Tuesday, December 9, 2014


Some advice from Financial Planner, Efren Ll. Cruz, is worth re-posting here, excerpts anyway.  More so, as some of such advice refers to the poor, and COOPERATIVES.

Here it goes:  "..The lifestyle of the rich is an aspiration for the poor.  But to get to that dream life, the poor must emulate the actions of the rich, foremost of which is reining in costs through a tactic known as haggling..."

"..One effective way to get the poor to also employ the tactic of haggling is to band together.

With the pooling of their money, the poor can flex the financial muscle that only the rich have individually.  This is the appeal of pooled funds, like mutual funds, unit investment trust funds, variable unit linked insurance, pre-need plans and even real estate investment trusts...

..Pooled funds are nothing more than cooperatives focused on investing.  Cooperatives themselves have been in the country for more than a century.

In fact, the Cooperative Development Authority lists Dr. Jose P. Rizal and Teodoro Sandiko as those who started cooperatives in the Philippines, the latter earning the title, "Father of Cooperation" in the country.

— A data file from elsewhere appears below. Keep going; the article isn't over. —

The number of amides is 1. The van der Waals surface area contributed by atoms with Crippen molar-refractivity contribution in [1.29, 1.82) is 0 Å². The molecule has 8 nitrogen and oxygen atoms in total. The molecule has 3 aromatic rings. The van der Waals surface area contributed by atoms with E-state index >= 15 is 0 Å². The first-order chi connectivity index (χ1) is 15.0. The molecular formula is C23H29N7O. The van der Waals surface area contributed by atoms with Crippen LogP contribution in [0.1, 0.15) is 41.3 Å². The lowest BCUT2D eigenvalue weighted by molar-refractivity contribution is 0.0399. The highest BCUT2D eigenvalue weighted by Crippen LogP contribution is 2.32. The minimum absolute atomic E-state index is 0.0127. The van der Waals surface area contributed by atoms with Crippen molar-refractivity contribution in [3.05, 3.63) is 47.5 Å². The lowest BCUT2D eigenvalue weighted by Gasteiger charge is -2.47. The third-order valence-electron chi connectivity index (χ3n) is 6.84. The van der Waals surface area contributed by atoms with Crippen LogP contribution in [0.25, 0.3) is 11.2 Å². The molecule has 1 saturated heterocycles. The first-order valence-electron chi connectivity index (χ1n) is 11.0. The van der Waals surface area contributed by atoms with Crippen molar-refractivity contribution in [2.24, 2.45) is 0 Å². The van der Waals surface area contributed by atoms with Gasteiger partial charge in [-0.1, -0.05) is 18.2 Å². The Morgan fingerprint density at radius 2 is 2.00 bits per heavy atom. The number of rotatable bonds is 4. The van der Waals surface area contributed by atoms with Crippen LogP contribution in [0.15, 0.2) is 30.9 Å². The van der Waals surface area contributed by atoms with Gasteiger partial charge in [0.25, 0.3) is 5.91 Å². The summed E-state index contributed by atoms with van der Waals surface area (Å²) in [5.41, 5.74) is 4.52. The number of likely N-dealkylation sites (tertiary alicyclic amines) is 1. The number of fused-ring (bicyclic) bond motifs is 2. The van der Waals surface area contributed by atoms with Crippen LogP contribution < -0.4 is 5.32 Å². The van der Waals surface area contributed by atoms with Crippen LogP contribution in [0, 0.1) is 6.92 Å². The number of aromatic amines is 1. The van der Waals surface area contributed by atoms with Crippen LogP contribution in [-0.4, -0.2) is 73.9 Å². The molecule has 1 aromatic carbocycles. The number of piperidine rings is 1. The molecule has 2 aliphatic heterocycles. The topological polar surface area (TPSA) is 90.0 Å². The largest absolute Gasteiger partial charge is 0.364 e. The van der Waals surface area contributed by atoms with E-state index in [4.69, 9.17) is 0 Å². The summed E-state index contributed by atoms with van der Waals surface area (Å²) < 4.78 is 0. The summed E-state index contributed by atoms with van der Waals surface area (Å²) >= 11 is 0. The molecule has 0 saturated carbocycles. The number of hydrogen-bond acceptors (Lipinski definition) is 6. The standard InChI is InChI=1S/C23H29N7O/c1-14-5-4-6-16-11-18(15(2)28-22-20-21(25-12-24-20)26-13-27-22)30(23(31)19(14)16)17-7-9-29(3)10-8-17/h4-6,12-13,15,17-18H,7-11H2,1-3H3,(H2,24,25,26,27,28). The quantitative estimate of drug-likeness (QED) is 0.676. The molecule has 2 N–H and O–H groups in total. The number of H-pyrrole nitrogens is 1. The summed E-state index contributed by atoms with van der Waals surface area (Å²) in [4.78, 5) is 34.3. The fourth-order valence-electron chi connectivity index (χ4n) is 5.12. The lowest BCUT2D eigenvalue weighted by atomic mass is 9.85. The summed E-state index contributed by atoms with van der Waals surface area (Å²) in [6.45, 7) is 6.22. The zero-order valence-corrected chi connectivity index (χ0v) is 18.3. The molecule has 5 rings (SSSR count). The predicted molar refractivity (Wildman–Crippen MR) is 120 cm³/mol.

Just like the other pooled funds, not all cooperatives succeeded in the country.  The main reason cited is the "lack of proper understanding of the principles and true aims of cooperative associations, and the non-adherence to them in actual operation of cooperative enterprises"...

"...Today, pooled funds present a great equalizer for the poor in their pursuit of wealth creation and preservation..."

Excerpts from "The rich haggle, the poor struggle" column of EFREN Ll. CRUZ, PDInquirer, Dec. 10, 2014, p. B-4.

(Note:  Cooperatives themselves have created a "pooled fund".  They own the Cooperative Mutual Fund of the Philippines, where the cooperative-members have also invested.  

Why does Co-op Ph (www.cooperativesPhilippines.com) excerpt and share items/contents such as the above?  Social media (Facebook, blogs, microsites, other social networks), aside from creating their own content and sharing them, have also served as "media multipliers".  Content from traditional media (print, radio and TV, among others) get more readership when shared via social media, whose readership may not necessarily has access to some of the traditional media. And vice versa.  Just to clarify.). (END).



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